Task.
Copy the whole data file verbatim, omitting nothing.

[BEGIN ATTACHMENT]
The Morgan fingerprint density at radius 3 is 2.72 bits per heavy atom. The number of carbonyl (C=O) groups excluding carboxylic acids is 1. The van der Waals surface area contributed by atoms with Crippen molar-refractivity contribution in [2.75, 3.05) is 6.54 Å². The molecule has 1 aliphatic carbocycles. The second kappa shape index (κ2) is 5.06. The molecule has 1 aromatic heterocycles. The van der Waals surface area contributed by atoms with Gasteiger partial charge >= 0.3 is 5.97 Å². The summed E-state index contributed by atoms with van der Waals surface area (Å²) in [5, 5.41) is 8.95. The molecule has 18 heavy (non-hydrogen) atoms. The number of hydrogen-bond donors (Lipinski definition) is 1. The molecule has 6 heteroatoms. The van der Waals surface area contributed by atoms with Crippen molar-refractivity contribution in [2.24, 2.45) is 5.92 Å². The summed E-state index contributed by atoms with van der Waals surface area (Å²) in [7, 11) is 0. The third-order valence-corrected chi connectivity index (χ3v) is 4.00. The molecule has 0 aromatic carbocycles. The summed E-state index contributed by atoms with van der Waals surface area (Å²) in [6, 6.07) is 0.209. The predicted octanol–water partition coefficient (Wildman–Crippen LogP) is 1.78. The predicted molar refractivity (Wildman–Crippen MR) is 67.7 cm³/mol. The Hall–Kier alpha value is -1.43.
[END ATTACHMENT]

The Morgan fingerprint density at radius 3 is 2.72 bits per heavy atom. The number of carbonyl (C=O) groups excluding carboxylic acids is 1. The van der Waals surface area contributed by atoms with Crippen molar-refractivity contribution in [2.75, 3.05) is 6.54 Å². The molecule has 1 aliphatic carbocycles. The second kappa shape index (κ2) is 5.06. The molecule has 1 aromatic heterocycles. The van der Waals surface area contributed by atoms with Gasteiger partial charge >= 0.3 is 5.97 Å². The summed E-state index contributed by atoms with van der Waals surface area (Å²) in [5, 5.41) is 8.95. The molecule has 18 heavy (non-hydrogen) atoms. The number of hydrogen-bond donors (Lipinski definition) is 1. The molecule has 6 heteroatoms. The van der Waals surface area contributed by atoms with Crippen molar-refractivity contribution in [2.24, 2.45) is 5.92 Å². The summed E-state index contributed by atoms with van der Waals surface area (Å²) in [7, 11) is 0. The third-order valence-corrected chi connectivity index (χ3v) is 4.00. The molecule has 0 aromatic carbocycles. The summed E-state index contributed by atoms with van der Waals surface area (Å²) in [6, 6.07) is 0.209. The predicted octanol–water partition coefficient (Wildman–Crippen LogP) is 1.78. The predicted molar refractivity (Wildman–Crippen MR) is 67.7 cm³/mol. The Hall–Kier alpha value is -1.43.